Just needing some fellow AP encouragement - Mothering Forums

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#1 of 11 Old 03-14-2011, 08:34 PM - Thread Starter
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I feel like I'm posting on here all the time, but I find it so helpful to have some sort of AP community. I've loved AP - had so much joy in parenting and feel that, most of the time, it's pretty smooth for us. But all the constant questions about "is she sleeping through the night?" and "here's what you can do to get her to sleep through the night" are wearing me out. I can answer the questions fine ("she's sleeping fine for her age" she gets up every 3 hours, which I don't love, but I never thought much about it - since she's only 4.5 mo - until everyone started talking about it like it was crazy), but i'd just like to hear something else about parenting from people. My one AP irl friend said that it's too bad people don't ask "how are you enjoying your baby?" more often. Added to that, my closest friend here is doing babywise with her baby, and we've started talking about it since it was the elephant in the room, and even though we've talked pretty respectfully about our differences, I don't feel like I explained AP very well, and I do feel implicitly criticized for being an indulgent and unhealthy parent. I don't know that she actually thinks that, but the two methods DO implicitly critique each other, and she's felt secretly criticized, too, which is no fun, but probably true to an extent. So I just feel down down down. Usually I can stand strong in my beliefs about AP, and I so enjoy our happy, contented baby, but I find myself feeling yucky and distracted lately and would love some encouragement from some moms who have been AP themselves - esp. if you've done it for a while and are happy a few years down the road! I'm not in danger of giving it up - I really believe in it - but I feel uncertain today and I want to be recentered in the joy of mothering my baby the way we've chosen.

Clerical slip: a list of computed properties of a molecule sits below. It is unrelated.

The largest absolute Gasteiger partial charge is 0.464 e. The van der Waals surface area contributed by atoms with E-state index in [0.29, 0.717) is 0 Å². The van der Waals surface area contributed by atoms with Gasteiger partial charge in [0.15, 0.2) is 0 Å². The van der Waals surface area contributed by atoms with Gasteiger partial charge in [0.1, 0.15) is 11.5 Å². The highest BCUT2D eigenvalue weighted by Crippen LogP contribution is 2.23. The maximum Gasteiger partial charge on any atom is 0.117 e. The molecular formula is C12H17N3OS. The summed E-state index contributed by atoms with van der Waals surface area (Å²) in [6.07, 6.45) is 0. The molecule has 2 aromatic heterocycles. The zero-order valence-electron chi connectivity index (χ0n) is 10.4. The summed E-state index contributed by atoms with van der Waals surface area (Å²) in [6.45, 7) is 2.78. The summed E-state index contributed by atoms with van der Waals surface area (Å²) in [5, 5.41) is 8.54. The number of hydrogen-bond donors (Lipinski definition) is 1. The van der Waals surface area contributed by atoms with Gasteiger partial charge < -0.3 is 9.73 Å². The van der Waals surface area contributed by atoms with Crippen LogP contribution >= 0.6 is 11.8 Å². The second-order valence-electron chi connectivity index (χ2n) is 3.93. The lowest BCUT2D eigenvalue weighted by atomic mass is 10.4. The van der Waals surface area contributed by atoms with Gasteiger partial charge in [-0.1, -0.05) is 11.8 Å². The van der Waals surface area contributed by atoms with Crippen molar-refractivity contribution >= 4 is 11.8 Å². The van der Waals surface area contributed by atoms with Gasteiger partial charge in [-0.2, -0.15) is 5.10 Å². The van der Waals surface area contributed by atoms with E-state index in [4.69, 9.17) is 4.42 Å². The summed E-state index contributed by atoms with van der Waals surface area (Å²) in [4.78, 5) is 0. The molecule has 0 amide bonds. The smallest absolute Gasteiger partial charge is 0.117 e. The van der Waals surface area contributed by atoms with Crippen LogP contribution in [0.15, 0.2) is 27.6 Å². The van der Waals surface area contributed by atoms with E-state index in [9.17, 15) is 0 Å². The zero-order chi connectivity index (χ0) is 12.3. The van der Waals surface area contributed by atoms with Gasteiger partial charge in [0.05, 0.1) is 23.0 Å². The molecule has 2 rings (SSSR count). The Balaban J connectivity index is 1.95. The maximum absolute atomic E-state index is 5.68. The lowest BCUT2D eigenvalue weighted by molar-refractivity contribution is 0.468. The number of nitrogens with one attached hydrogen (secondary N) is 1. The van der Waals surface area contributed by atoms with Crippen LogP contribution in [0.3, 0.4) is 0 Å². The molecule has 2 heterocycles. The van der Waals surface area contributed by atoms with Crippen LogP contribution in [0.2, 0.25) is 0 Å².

mama to my girl (b. oct. 2010), cding, cosleeping, babywearing, trying to ec.
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#2 of 11 Old 03-15-2011, 04:23 AM
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Enjoy your baby!


I just came from a weekend spent with my parents.

- "How can you get anything done if you're holding the baby all the time?"

- "She isn't going to learn how to crawl if you never put her down."

- "Just let her cry. After a few days, she'll sleep through the night on her own."